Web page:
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New Iowa voting laws, redistricting causes confusion at polls

Polk County Auditor and Commissioner of Elections Jamie Fitzgerald said his office worked diligently to ensure voters were well-notified of any precinct changes.

POLK COUNTY, Iowa — Iowans now know which candidates will appear on November's ballot, battling throughout the summer for their vote. Results from the primary elections on June 7 surprised some voters, but so did new voting laws and the effects of redistricting

"We've had some changes with the redistricting," said Iowa Secretary of State Paul Pate. "So it's going to take a little while for folks to get comfortable with the new sites. That's why we've been putting out the message early on about having a plan to vote successfully." 

Polk County Auditor and Commissioner of Elections Jamie Fitzgerald said his office worked diligently in partnership with the secretary of state's office to ensure voters were well-notified of any precinct changes months prior to Tuesday's primary election.

"By law, we contract with the Secretary of State's office to send every voter in Polk County a postcard saying, 'Here's your location. And here's the Voter Ready website,'" Fitzgerald said.

Despite his and his colleagues' efforts, Fitzgerald said these big changes weren't clear to all Iowa voters.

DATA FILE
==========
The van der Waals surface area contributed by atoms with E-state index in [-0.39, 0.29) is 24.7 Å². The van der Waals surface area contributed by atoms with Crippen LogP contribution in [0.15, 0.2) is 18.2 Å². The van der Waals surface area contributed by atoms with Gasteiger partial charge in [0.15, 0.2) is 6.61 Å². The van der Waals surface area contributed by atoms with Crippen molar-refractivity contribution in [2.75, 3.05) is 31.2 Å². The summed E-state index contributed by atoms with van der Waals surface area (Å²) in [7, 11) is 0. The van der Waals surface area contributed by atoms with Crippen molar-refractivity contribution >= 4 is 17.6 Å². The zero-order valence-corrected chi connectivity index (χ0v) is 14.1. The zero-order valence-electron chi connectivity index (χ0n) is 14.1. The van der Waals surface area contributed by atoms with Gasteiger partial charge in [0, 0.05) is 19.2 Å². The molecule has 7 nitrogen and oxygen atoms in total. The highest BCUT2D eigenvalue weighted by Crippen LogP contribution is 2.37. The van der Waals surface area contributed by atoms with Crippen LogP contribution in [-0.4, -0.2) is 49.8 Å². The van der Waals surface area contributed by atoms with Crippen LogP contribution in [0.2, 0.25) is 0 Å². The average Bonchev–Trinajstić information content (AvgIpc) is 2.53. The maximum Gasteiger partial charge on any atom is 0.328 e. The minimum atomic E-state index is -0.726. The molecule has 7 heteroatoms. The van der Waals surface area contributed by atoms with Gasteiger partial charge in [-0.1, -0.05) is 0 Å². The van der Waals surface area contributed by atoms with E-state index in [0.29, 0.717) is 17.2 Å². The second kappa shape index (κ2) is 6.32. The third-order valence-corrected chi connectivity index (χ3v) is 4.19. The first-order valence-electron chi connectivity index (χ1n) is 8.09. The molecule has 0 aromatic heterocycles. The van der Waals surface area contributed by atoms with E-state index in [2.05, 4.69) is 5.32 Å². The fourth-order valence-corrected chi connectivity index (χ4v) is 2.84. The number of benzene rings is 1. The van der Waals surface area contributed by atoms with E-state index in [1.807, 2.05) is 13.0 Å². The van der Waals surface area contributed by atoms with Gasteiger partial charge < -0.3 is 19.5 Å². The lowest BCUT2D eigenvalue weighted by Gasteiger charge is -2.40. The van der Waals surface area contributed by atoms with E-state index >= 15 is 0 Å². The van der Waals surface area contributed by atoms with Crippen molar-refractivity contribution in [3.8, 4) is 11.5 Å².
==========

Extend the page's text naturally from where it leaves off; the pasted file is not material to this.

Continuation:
"There is probably a case in Iowa where someone went to the wrong location at the wrong time."

Fitzgerald noted there was a lot of guidance needed at polling centers to help find the correct polling location for voters, but poll workers noticed redistricting changes weren't the only reasons some voters were thrown for a loop. 

"We had a lot of confusion, a lot of anger at the polling sites at times where people didn't want to declare a party. They wanted to participate in both the Democrat and Republican primaries. Under Iowa law, you have to pick one or the other. And so sometimes they picked one and they wanted to come back and pick another one. So it just doesn't work that way unfortunately under Iowa law," Fitzgerald said. 

Fitzgerald said the election was a good run-through before the November election. He encouraged people to organize their voting plans before the leaves hit the ground. 

"Get those requests in in August if you want to vote by mail," Fitzgerald said. "Voting will start in October." 

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